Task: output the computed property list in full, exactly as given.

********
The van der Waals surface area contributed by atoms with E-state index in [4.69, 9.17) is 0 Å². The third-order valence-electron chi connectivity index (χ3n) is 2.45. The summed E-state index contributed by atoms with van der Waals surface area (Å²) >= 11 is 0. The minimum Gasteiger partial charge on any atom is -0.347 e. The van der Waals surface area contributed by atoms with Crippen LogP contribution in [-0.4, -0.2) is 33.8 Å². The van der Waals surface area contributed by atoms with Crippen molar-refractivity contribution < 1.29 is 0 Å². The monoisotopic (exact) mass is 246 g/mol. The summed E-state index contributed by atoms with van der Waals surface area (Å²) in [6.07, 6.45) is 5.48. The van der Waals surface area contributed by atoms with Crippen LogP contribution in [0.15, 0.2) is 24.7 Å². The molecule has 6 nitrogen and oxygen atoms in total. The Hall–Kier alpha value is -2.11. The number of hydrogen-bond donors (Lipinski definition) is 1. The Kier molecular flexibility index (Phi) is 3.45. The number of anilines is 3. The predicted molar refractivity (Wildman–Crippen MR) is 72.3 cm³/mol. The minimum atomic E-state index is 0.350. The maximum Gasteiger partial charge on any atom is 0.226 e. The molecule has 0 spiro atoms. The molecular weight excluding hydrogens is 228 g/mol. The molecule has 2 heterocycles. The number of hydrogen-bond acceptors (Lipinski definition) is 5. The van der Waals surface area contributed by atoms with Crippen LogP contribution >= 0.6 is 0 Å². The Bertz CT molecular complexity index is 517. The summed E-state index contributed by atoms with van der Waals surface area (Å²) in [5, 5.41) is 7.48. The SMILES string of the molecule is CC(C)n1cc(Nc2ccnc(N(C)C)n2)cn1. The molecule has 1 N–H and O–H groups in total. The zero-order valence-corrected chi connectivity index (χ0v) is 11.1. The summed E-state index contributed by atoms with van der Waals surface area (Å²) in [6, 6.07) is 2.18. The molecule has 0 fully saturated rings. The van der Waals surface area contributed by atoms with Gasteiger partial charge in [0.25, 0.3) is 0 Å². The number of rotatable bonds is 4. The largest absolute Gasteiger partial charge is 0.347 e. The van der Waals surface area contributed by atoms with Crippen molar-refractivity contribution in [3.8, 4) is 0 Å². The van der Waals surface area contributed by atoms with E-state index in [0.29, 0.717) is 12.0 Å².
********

The van der Waals surface area contributed by atoms with E-state index in [4.69, 9.17) is 0 Å². The third-order valence-electron chi connectivity index (χ3n) is 2.45. The summed E-state index contributed by atoms with van der Waals surface area (Å²) >= 11 is 0. The minimum Gasteiger partial charge on any atom is -0.347 e. The van der Waals surface area contributed by atoms with Crippen LogP contribution in [-0.4, -0.2) is 33.8 Å². The van der Waals surface area contributed by atoms with Crippen molar-refractivity contribution < 1.29 is 0 Å². The monoisotopic (exact) mass is 246 g/mol. The summed E-state index contributed by atoms with van der Waals surface area (Å²) in [6.07, 6.45) is 5.48. The van der Waals surface area contributed by atoms with Crippen LogP contribution in [0.15, 0.2) is 24.7 Å². The molecule has 6 nitrogen and oxygen atoms in total. The Hall–Kier alpha value is -2.11. The number of hydrogen-bond donors (Lipinski definition) is 1. The Kier molecular flexibility index (Phi) is 3.45. The number of anilines is 3. The predicted molar refractivity (Wildman–Crippen MR) is 72.3 cm³/mol. The minimum atomic E-state index is 0.350. The maximum Gasteiger partial charge on any atom is 0.226 e. The molecule has 0 spiro atoms. The molecular weight excluding hydrogens is 228 g/mol. The molecule has 2 heterocycles. The number of hydrogen-bond acceptors (Lipinski definition) is 5. The van der Waals surface area contributed by atoms with Crippen LogP contribution >= 0.6 is 0 Å². The Bertz CT molecular complexity index is 517. The summed E-state index contributed by atoms with van der Waals surface area (Å²) in [5, 5.41) is 7.48. The SMILES string of the molecule is CC(C)n1cc(Nc2ccnc(N(C)C)n2)cn1. The molecule has 1 N–H and O–H groups in total. The zero-order valence-corrected chi connectivity index (χ0v) is 11.1. The summed E-state index contributed by atoms with van der Waals surface area (Å²) in [6, 6.07) is 2.18. The molecule has 0 fully saturated rings. The van der Waals surface area contributed by atoms with Gasteiger partial charge in [0.25, 0.3) is 0 Å². The number of rotatable bonds is 4. The largest absolute Gasteiger partial charge is 0.347 e. The van der Waals surface area contributed by atoms with Crippen molar-refractivity contribution in [3.8, 4) is 0 Å². The van der Waals surface area contributed by atoms with E-state index in [0.29, 0.717) is 12.0 Å².